Film Review: Kong: Skull Island

Our favorite ape, Kong, underground monsters and mercenaries in this fantasy/sci-fi film. Photo courtesy of Legendary Entertainment/Tencent Pictures

Kong: Skull Island, a fantasy, adventure, directed by Jordan Vogt-Roberts is set in the 1970’s. For those of you too young to remember and not paying attention in history class, that was the time when people had to actually use language to communicate with one another.

Skull Island as imagined by screenwriters, Dan Gilroy, Max Borenstein and Derek Connolly from a story by John Gatins is an uncharted and undiscovered island that lies somewhere in the Pacific Ocean.

The Vietnam War has just ended and a secretive organization known as Monarch led by secret agent, Bill Randa (John Goodman) a major Bermuda Triangle conspiracy theorist convinces the government to fund an expedition to an island that may or may not exist, in the hopes of finding a new species. Since Washington no longer has to pay for  a war and apparently has extra money to spare,  they give him the okay.

Rand assembles a crew that includes the very pissed-off  Lt. Colonel Preston Packard, (Samuel Jackson), who’s really quite good at playing pissed off; Capt. James Conrad (Tim Hiddleston), a renegade former British mercenary; Houston Brooks (Corey Hawkins), your typical nerdy-but-brilliant biologist and, lastly, a woman. What monster movie doesn’t have a woman, right? In this case, she’s combat photographer, Mason Weaver, played by Oscar winner, Brie Larson.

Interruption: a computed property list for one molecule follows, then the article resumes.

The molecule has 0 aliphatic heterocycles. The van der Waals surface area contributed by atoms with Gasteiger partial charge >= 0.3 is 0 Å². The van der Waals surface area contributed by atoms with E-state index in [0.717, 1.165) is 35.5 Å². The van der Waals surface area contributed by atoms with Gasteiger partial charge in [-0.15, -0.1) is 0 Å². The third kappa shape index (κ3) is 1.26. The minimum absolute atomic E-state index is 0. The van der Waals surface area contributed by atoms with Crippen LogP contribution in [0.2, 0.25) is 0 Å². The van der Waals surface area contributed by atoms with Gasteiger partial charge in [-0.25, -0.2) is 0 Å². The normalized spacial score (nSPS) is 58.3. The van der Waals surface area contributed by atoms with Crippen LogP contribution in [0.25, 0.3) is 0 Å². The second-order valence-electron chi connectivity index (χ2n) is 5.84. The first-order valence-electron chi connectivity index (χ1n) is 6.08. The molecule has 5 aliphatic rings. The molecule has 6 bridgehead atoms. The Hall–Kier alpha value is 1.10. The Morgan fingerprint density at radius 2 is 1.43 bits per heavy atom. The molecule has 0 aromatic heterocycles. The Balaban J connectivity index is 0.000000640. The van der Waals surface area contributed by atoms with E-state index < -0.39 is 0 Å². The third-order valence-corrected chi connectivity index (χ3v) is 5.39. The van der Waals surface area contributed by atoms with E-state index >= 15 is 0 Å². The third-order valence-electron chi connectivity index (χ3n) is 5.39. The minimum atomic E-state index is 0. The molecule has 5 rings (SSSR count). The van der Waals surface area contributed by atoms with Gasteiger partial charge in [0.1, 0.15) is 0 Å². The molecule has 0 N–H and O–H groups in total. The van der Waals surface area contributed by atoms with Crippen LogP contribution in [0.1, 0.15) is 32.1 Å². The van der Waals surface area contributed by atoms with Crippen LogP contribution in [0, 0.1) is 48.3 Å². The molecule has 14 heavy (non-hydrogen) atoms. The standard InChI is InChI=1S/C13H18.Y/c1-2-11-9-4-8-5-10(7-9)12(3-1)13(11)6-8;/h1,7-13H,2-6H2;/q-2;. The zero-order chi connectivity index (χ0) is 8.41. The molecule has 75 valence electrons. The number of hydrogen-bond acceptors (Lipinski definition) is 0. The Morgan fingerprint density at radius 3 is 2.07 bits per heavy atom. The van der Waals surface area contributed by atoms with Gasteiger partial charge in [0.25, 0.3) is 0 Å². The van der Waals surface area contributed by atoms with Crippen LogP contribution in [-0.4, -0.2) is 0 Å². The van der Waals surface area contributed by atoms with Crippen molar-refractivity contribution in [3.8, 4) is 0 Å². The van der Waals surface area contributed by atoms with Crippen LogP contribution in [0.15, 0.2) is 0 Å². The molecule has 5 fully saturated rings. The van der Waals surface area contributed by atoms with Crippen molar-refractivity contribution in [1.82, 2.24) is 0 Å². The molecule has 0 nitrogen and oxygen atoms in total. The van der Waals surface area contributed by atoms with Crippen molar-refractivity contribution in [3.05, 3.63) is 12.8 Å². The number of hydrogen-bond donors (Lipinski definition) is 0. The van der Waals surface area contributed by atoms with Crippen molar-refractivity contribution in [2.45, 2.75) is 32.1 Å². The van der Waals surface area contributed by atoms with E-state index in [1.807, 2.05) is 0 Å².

Along with the crew a dozen choppers are brought along in to penetrate the dense fog and rain that shield the island from view. Maybe that should have been a clue to stay away.

To say their landing goes smoothly, could not be further from the truth and it doesn’t take the crew long to realize that this island holds many surprises.

One being a man named Hank Marlow (the wonderful John C. Reilly) who crashed landed on the island during World War II and has been living there quite happily among the natives, both monster and human. Of course, there’s a definite possibility the dude could be out of his mind.

Since the film is called Kong, you all know what’s coming and, yes, the big hairy ape appears and he seems to have grown. He’s now 100 feet tall, still wears an angry look on his face, but when you look into his eyes, you can’t help but want to cuddle the big guy.

Unfortunately, he’s not the only monster on the island. Living in deep underground tunnels, are these super nasty, dangerous, vicious serpent-like predators nicknamed Skullcrawlers and they are intent on wiping out King and his species. They are so mean that Kong seems like a pussycat next to them.

To say any more would be giving too much away, but I will say, Kong: Skull Island which opens in theaters  March 10, is visually breathtaking, filled with humor, excitement, great action, effects, surprises and is extremely entertaining, which, sometimes, is all you want when you go to the cinema.


By Joan Alperin


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